People analytics hold the potential to transform the HR function from recruitment and workforce planning to performance management and employee engagement.
Recruitment and talent acquisition
People analytics will change the recruitment function. When it comes to talent acquisition, 64% of business leaders agree HR’s top priority is sourcing. Aberdeen’s top recommendations for HR include “prioritize analytics” and “invest in innovative technology options.”
Industry experts believe traditional sourcing skills such as Boolean search skills will become obsolete and recruiters will function more as marketers and relationship builders by focusing on making initial contact with the most qualified candidates uncovered by people analytics technology.
The real value of recruiters will be in candidate outreach and engagement and becoming the best at it. Counterintuitively, the adoption of people analytics technology holds the promise of enabling the talent acquisition function to become more human.
People analytics software can profile what employee success looks like in a particular role and then apply that knowledge to candidates to automate the shortlisting function. By linking pre-hire data with post-hire performance data, people analytics software allows recruitment and talent acquisition departments to more accurately measure the effectiveness of your recruitment function.
Research has found that top performing employees contribute disproportionately to a company’s value and that they should be paid disproportionately more in order to keep them motivated and retain them. People analytics will enable HR departments to identify and automatically profile top performing employees.
People analytics also has the potential to measure which managers and departments are under-performing, which allows HR to create interventions, provide training, or move team members around to increase performance.
People analytics software also allows HR to measure employee engagement and then measure the effectiveness of engagement programs.
Employee compensation represents about 80% of a company’s budget, so high attrition rates represent a major cost and a key problem for HR to solve.
People analytics can identify which employees are flight risks based on their behaviours and recommend retention interventions for them (e.g., promotions, developmental opportunities, raises and perks).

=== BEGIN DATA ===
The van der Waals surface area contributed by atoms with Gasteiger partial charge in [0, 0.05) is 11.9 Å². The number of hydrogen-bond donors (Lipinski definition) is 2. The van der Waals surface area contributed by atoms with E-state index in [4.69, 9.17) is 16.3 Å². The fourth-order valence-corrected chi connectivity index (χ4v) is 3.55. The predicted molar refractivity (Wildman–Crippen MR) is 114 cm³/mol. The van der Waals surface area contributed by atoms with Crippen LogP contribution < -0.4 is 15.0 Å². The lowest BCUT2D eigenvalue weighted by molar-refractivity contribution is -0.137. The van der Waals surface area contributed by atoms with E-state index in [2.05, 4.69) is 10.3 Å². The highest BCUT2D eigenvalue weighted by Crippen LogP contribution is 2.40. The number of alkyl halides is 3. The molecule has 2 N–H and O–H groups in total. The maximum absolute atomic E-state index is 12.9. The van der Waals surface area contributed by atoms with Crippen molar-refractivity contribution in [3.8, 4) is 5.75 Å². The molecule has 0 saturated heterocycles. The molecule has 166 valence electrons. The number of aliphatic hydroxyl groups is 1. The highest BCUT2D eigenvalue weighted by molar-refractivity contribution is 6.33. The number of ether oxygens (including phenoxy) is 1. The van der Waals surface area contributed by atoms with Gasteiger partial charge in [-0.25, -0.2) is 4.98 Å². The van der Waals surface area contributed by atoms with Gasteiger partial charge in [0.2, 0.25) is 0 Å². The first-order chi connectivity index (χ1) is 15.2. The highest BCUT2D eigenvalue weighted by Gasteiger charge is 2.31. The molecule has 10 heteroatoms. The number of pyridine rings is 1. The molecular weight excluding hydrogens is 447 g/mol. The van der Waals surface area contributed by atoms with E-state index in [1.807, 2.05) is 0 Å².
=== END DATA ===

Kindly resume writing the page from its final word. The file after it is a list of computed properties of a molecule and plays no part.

For example, research featured in the Harvard Business Review found that employees are more more likely to quit around their yearly work anniversary so proactive HR departments can time retention interventions before this happens.
People analytics allows HR to measure the average attrition rates across departments to recruit and hire for backfills as well as measure the company’s revenue growth and market share to proactively recruit and hire for future growth.
Section 6: A summary of people analytics
- Definition: People analytics is the use of data and data analysis techniques to understand, improve, and optimize the people side of business.
- The benefits of people analytics: People analytics has the potential to improve the effectiveness of a company’s talent acquisition function by replacing manual processes and bypassing unconscious biases that interfere with hiring. Recruiting and hiring data can be correlated with business outcomes such as increased revenue to create strategic insights and drive action.
- The challenges of people analytics: Harvard Business Review identified the biggest obstacles for the adoption of people analytics is “inaccurate, inconsistent, or hard-to-access data requiring too much manual manipulation” and a “lack of analytic acumen or skills among HR professionals.”
- How to implement people analytics: Using people analytics software, identify a question you want to answer, collect the data, interpret the results, and take action.
- The future of people analytics: People analytics will change the recruitment function by automating the profiling of what employee success looks like in a particular role and then applying that knowledge to candidates during shortlisting, which has downstream benefits for performance management (e.g., differentially compensating top performers), turnover (e.g., identifying which employees are flight risks and creating interventions for them), and workforce planning (e.g., linking revenue growth and market share in order to proactively recruit and hire for growth).
People Analytics: A Step-By Step Guide
Remember to bookmark this post and keep it as a resource to answer all of your people analytics questions!